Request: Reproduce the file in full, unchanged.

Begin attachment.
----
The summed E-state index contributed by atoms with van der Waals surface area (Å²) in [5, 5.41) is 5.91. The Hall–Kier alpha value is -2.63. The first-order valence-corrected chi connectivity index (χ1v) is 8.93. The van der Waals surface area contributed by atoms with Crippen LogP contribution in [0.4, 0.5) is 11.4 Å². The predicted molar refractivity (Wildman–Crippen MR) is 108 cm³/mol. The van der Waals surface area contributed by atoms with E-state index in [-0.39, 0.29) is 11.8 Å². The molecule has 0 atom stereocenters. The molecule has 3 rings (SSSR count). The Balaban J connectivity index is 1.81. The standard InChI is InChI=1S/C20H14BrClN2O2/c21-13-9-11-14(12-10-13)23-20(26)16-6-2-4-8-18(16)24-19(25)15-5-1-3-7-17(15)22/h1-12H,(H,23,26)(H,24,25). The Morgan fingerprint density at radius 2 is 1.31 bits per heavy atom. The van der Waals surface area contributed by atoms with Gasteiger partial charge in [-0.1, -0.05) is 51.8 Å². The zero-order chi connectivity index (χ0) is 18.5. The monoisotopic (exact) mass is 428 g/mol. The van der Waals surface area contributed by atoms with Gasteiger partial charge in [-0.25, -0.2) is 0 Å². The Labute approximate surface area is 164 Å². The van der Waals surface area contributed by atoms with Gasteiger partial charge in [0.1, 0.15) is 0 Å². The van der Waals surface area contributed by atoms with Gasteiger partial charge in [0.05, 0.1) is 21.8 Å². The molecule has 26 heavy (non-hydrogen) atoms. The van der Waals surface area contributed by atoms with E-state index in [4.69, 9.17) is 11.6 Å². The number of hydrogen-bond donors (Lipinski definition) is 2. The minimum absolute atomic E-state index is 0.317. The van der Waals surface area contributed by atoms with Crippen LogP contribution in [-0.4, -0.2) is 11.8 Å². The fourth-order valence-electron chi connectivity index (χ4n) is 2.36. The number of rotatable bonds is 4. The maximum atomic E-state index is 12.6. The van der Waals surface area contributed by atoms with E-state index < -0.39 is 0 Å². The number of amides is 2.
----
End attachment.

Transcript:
The summed E-state index contributed by atoms with van der Waals surface area (Å²) in [5, 5.41) is 5.91. The Hall–Kier alpha value is -2.63. The first-order valence-corrected chi connectivity index (χ1v) is 8.93. The van der Waals surface area contributed by atoms with Crippen LogP contribution in [0.4, 0.5) is 11.4 Å². The predicted molar refractivity (Wildman–Crippen MR) is 108 cm³/mol. The van der Waals surface area contributed by atoms with E-state index in [-0.39, 0.29) is 11.8 Å². The molecule has 0 atom stereocenters. The molecule has 3 rings (SSSR count). The Balaban J connectivity index is 1.81. The standard InChI is InChI=1S/C20H14BrClN2O2/c21-13-9-11-14(12-10-13)23-20(26)16-6-2-4-8-18(16)24-19(25)15-5-1-3-7-17(15)22/h1-12H,(H,23,26)(H,24,25). The Morgan fingerprint density at radius 2 is 1.31 bits per heavy atom. The van der Waals surface area contributed by atoms with Gasteiger partial charge in [-0.1, -0.05) is 51.8 Å². The zero-order chi connectivity index (χ0) is 18.5. The monoisotopic (exact) mass is 428 g/mol. The van der Waals surface area contributed by atoms with Gasteiger partial charge in [-0.25, -0.2) is 0 Å². The Labute approximate surface area is 164 Å². The van der Waals surface area contributed by atoms with Gasteiger partial charge in [0.1, 0.15) is 0 Å². The van der Waals surface area contributed by atoms with Gasteiger partial charge in [0.05, 0.1) is 21.8 Å². The molecule has 26 heavy (non-hydrogen) atoms. The van der Waals surface area contributed by atoms with E-state index in [4.69, 9.17) is 11.6 Å². The number of hydrogen-bond donors (Lipinski definition) is 2. The minimum absolute atomic E-state index is 0.317. The van der Waals surface area contributed by atoms with Crippen LogP contribution in [-0.4, -0.2) is 11.8 Å². The fourth-order valence-electron chi connectivity index (χ4n) is 2.36. The number of rotatable bonds is 4. The maximum atomic E-state index is 12.6. The van der Waals surface area contributed by atoms with E-state index < -0.39 is 0 Å². The number of amides is 2.